Graduate recruitment set to rise

Times Series: An increasing number of graduates are expected to be recruited in 2014 compared to last year An increasing number of graduates are expected to be recruited in 2014 compared to last year

Graduate recruitment at Britain's top employers is set to rise sharply in 2014, taking vacancies for those leaving university this summer to their highest level since 2007, according to a report.

Employers are stepping up their graduate intake by 8.7%, the biggest annual rise in recruitment for four years. Graduate vacancies were cut at the start of the recession by 6.7% in 2008 and 17.8% in 2009, but increased by 12.6% in 2010 and 2.8% in 2011. Graduate recruitment dipped again by 0.8% in 2012 before recovering by 2.5% in 2013.

Market research company High Fliers Research carried out a s tudy of graduate vacancies and starting salaries at the country's 100 leading employers, and found that e mployers in 11 out of 13 major employment areas are preparing to take on more new graduates in 2014, with the biggest increases in recruitment at public sector employers, accounting and professional services firms, City investment banks, retailers and engineering and industrial companies, which together expect to recruit almost 1,200 extra graduates this year.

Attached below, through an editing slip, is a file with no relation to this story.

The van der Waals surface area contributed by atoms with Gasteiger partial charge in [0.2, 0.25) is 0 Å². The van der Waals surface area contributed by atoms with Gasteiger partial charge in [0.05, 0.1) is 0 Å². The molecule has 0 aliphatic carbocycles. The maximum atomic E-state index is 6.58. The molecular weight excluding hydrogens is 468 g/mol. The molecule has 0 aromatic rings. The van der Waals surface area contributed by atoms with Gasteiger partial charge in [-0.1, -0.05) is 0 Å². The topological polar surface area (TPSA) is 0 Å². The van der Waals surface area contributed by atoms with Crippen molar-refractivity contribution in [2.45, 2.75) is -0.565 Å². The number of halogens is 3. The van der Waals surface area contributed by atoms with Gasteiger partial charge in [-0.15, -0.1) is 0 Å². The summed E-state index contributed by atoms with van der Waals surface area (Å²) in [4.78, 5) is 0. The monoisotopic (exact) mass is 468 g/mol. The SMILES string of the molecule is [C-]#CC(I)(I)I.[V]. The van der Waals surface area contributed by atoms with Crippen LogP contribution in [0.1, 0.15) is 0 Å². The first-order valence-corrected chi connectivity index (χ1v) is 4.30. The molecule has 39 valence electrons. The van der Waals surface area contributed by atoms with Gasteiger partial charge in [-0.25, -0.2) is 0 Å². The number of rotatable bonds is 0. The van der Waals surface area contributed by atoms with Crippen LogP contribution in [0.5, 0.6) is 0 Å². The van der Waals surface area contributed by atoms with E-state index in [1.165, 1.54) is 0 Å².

The median starting salary for new graduates is set to remain unchanged at £29,000 for the fifth year running.

The report also highlights that graduate employers are offering a record number of paid work experience places this year for university students and recent graduates, through a comprehensive programme of paid internships and industrial placements, with an increasing number of places available for first year undergraduates.

The largest individual recruiters of graduates in 2014 will be Teach First (1,550 vacancies), PwC (1,200 vacancies) and Deloitte (1,000 vacancies).

More than half the recruiters who took part in the research repeated their warnings from previous years - that graduates who have had no previous work experience at all are unlikely to be successful during the selection process.

A quarter of top graduate programmes will pay new recruits more than £35,000 when they start work and 10 organisations are offering at least £40,000 to this year's graduates.

Managing director of High Fliers Research, Martin Birchall, said: "This very significant increase in graduate vacancies at Britain's top employers means the job prospects for graduates leaving university this year are the best they've been since the start of the recession seven years ago.

"And there are more opportunities than ever for university students to get paid work experience with the country's most sought-after graduate employers - together they are offering over 11,000 paid internships and work placements this year for first and second year undergraduates."

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